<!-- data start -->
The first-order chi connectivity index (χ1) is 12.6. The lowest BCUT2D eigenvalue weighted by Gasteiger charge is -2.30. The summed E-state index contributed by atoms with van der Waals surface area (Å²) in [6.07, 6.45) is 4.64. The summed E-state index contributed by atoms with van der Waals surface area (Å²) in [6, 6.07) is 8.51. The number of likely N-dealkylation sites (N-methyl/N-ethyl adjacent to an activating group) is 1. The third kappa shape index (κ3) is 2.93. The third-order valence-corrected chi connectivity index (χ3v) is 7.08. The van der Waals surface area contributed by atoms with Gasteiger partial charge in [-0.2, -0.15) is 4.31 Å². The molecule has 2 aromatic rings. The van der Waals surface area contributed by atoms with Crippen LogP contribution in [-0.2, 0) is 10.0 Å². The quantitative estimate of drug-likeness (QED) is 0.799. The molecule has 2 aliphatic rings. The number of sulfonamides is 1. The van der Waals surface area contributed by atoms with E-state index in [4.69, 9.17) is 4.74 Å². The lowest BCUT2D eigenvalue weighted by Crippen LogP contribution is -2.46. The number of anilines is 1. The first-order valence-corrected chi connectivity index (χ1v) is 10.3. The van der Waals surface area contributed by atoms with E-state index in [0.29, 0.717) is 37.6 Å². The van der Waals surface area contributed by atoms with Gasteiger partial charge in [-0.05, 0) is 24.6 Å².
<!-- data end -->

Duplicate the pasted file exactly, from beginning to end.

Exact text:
The first-order chi connectivity index (χ1) is 12.6. The lowest BCUT2D eigenvalue weighted by Gasteiger charge is -2.30. The summed E-state index contributed by atoms with van der Waals surface area (Å²) in [6.07, 6.45) is 4.64. The summed E-state index contributed by atoms with van der Waals surface area (Å²) in [6, 6.07) is 8.51. The number of likely N-dealkylation sites (N-methyl/N-ethyl adjacent to an activating group) is 1. The third kappa shape index (κ3) is 2.93. The third-order valence-corrected chi connectivity index (χ3v) is 7.08. The van der Waals surface area contributed by atoms with Gasteiger partial charge in [-0.2, -0.15) is 4.31 Å². The molecule has 2 aromatic rings. The van der Waals surface area contributed by atoms with Crippen LogP contribution in [-0.2, 0) is 10.0 Å². The quantitative estimate of drug-likeness (QED) is 0.799. The molecule has 2 aliphatic rings. The number of sulfonamides is 1. The van der Waals surface area contributed by atoms with E-state index in [4.69, 9.17) is 4.74 Å². The lowest BCUT2D eigenvalue weighted by Crippen LogP contribution is -2.46. The number of anilines is 1. The first-order valence-corrected chi connectivity index (χ1v) is 10.3. The van der Waals surface area contributed by atoms with E-state index in [0.29, 0.717) is 37.6 Å². The van der Waals surface area contributed by atoms with Gasteiger partial charge in [-0.05, 0) is 24.6 Å².